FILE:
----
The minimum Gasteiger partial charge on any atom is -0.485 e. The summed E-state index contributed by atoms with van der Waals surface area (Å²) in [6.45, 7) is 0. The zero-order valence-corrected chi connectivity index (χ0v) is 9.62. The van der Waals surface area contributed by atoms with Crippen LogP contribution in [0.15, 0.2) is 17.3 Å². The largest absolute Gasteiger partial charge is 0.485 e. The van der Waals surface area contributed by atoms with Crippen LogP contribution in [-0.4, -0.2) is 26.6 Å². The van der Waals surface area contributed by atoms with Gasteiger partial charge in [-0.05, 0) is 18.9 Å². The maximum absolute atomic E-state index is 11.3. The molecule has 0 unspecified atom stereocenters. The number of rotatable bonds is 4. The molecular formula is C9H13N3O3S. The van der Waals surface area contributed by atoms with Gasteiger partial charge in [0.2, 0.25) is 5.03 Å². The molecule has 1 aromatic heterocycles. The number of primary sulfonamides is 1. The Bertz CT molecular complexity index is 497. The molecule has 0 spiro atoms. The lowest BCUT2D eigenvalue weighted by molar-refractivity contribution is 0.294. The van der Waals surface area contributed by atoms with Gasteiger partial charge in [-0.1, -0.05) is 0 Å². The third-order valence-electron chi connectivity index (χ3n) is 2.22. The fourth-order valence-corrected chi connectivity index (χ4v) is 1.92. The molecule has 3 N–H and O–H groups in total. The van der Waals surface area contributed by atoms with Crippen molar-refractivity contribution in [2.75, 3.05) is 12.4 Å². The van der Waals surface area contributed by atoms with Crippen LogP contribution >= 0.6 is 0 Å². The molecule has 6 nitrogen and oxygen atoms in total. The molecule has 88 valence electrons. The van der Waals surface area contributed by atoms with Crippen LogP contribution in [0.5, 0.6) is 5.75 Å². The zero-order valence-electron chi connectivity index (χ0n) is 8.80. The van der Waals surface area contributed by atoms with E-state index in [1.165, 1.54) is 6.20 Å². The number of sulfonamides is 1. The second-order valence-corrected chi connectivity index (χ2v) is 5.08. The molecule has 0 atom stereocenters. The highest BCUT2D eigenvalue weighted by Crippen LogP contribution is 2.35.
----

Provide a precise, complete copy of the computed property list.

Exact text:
The minimum Gasteiger partial charge on any atom is -0.485 e. The summed E-state index contributed by atoms with van der Waals surface area (Å²) in [6.45, 7) is 0. The zero-order valence-corrected chi connectivity index (χ0v) is 9.62. The van der Waals surface area contributed by atoms with Crippen LogP contribution in [0.15, 0.2) is 17.3 Å². The largest absolute Gasteiger partial charge is 0.485 e. The van der Waals surface area contributed by atoms with Crippen LogP contribution in [-0.4, -0.2) is 26.6 Å². The van der Waals surface area contributed by atoms with Gasteiger partial charge in [-0.05, 0) is 18.9 Å². The maximum absolute atomic E-state index is 11.3. The molecule has 0 unspecified atom stereocenters. The number of rotatable bonds is 4. The molecular formula is C9H13N3O3S. The van der Waals surface area contributed by atoms with Gasteiger partial charge in [0.2, 0.25) is 5.03 Å². The molecule has 1 aromatic heterocycles. The number of primary sulfonamides is 1. The Bertz CT molecular complexity index is 497. The molecule has 0 spiro atoms. The lowest BCUT2D eigenvalue weighted by molar-refractivity contribution is 0.294. The van der Waals surface area contributed by atoms with Gasteiger partial charge in [-0.1, -0.05) is 0 Å². The third-order valence-electron chi connectivity index (χ3n) is 2.22. The fourth-order valence-corrected chi connectivity index (χ4v) is 1.92. The molecule has 3 N–H and O–H groups in total. The van der Waals surface area contributed by atoms with Crippen molar-refractivity contribution in [2.75, 3.05) is 12.4 Å². The van der Waals surface area contributed by atoms with Crippen LogP contribution >= 0.6 is 0 Å². The molecule has 6 nitrogen and oxygen atoms in total. The molecule has 88 valence electrons. The van der Waals surface area contributed by atoms with Crippen LogP contribution in [0.5, 0.6) is 5.75 Å². The zero-order valence-electron chi connectivity index (χ0n) is 8.80. The van der Waals surface area contributed by atoms with E-state index in [1.165, 1.54) is 6.20 Å². The number of sulfonamides is 1. The second-order valence-corrected chi connectivity index (χ2v) is 5.08. The molecule has 0 atom stereocenters. The highest BCUT2D eigenvalue weighted by Crippen LogP contribution is 2.35.